How would you say goodbye to those you love most in the world?– This question, as asked on the back of the book, is what Barbara must answer as she prepares for her eminent death from cancer. She is leaving behind 4 daughters – Lisa who is a commitment-phobe, Jennifer who is too proud to admit she’s in a bad marriage & too proud to ask for help, Amanda the world traveller who is constantly running away, and Hannah, the baby, not yet 16. Then there’s Mark, the second husband who is 10 years younger than his dying wife & trying to come to grips with what this is doing to his family.
Indeed, how do you say goodbye when you know that the end is near? I think Elizabeth Noble did a fantastic job at proposing a plausible answer to this question. Barbara decides to keep a journal, detailing things she wants her daughters to know after she has died. She also writes letters to each of her children, which they receive on the day of her funeral, along with gifts for the 2 oldest daughters. Jennifer’s gift is her mother’s journal, which she reads, then makes copies of for her sisters. Will the journal help the girls deal with their mother’s death? Will they learn what their mother couldn’t teach them while she was still alive?
I got this book as part of a book ring from the Book Club Forum and to the others in the ring I say “Get ready for a great read!” I expected to be incredibly saddened by this book – in fact others have told me that they were reduced to tears. It didn’t have that affect on me, but I did think that it was a brilliant book! I come from a family of 4 children (3 girls, 1 boy) and I saw so much of my sisters & I in the characters. Happily, my mother is still alive, but there were some definite parallels to our family. I found that because of this, I related to the characters & found myself rooting for them, hoping that they would find their feet after their Mother’s death.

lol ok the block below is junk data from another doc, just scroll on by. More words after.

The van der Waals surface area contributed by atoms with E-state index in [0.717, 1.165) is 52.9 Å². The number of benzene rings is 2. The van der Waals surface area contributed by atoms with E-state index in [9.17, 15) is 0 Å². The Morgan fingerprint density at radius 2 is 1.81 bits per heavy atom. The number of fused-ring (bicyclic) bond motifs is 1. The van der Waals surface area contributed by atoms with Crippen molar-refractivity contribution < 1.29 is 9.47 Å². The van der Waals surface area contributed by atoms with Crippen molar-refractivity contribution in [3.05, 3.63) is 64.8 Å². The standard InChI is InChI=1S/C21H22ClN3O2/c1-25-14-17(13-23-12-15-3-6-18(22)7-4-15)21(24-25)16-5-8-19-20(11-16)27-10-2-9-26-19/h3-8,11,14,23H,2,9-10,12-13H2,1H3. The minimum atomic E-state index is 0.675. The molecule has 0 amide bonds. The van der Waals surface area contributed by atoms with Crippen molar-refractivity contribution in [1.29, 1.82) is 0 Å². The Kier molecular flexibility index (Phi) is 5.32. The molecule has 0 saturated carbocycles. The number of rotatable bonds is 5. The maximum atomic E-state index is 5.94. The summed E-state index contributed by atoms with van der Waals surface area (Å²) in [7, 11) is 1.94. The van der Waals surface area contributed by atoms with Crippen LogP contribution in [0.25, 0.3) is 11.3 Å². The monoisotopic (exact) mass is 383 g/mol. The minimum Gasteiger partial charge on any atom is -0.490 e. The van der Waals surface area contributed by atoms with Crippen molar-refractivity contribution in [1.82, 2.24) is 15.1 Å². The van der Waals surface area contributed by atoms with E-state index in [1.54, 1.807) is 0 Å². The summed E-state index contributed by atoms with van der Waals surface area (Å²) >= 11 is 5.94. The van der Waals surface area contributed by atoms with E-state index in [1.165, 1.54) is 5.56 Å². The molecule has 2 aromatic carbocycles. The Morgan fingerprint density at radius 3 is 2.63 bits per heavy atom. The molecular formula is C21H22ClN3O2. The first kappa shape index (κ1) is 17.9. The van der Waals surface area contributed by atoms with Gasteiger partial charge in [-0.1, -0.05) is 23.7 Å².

I thought that Things I want my daughters to know was an excellent book & one that I would heartily recommend!
This is the second book I have read by Louise Candlish & this one is even better than the 1st. It’s about three women (Rachel, Mariel & Jenny) who all have daughters roughly the same age. Sitting in a cafe one afternoon the ladies decide to make a pact to take care of each others children, like they would their own, should anything happen to any of them.
Flash forward to when the little girls are all 6 years old & tragedy strikes in the form of the death of one of the children. Feeling she can’t survive in her old life without her daughter, Rachel abandons everything & runs away to live in Santorini, the place her mother was born, but her family had left after a catastrophic earthquake killed her sister. In her rush to escape the awful truth that she’s a mother without a daughter, Rachel cuts everyone out of her life – including her 2 best friends & their daughters.
I think that Louise Candlish has a real gift for finding plots that are new & fresh – I’ve yet to see a book with a similar plot to either of the books of hers I have read. I really enjoyed Since I don’t have you & would recommend it to anyone who was looking for a really good book to read, & I look forward to reading Candlish’s next book on offer!
I read & loved Tuesdays with Morrie a few years ago, so really looked forward to reading The five people you meet in heaven. It was sent to me by Inver, as part of a book ring from the Book Club Forum. I started reading it this morning, around 11:30 & finished it at just before 6 o’clock tonight. It’s a short book, but that isn’t why I read it so fast – it was because I enjoyed it so much!
The story is about Eddie, the head of maintenance at Ruby Pier, who is killed in an accident & goes to heaven. In heaven Eddie meets 5 people who end up profoundly changing the way he views the life he left behind. A life he had believed to be worthless & wholely unremarkable. As the story is so short, I really cannot say any more without giving away too much of the story, so I shall leave it at that & say that I really loved this book & I think that it’s one that should be on the top of everyone’s “Must read before you die” list.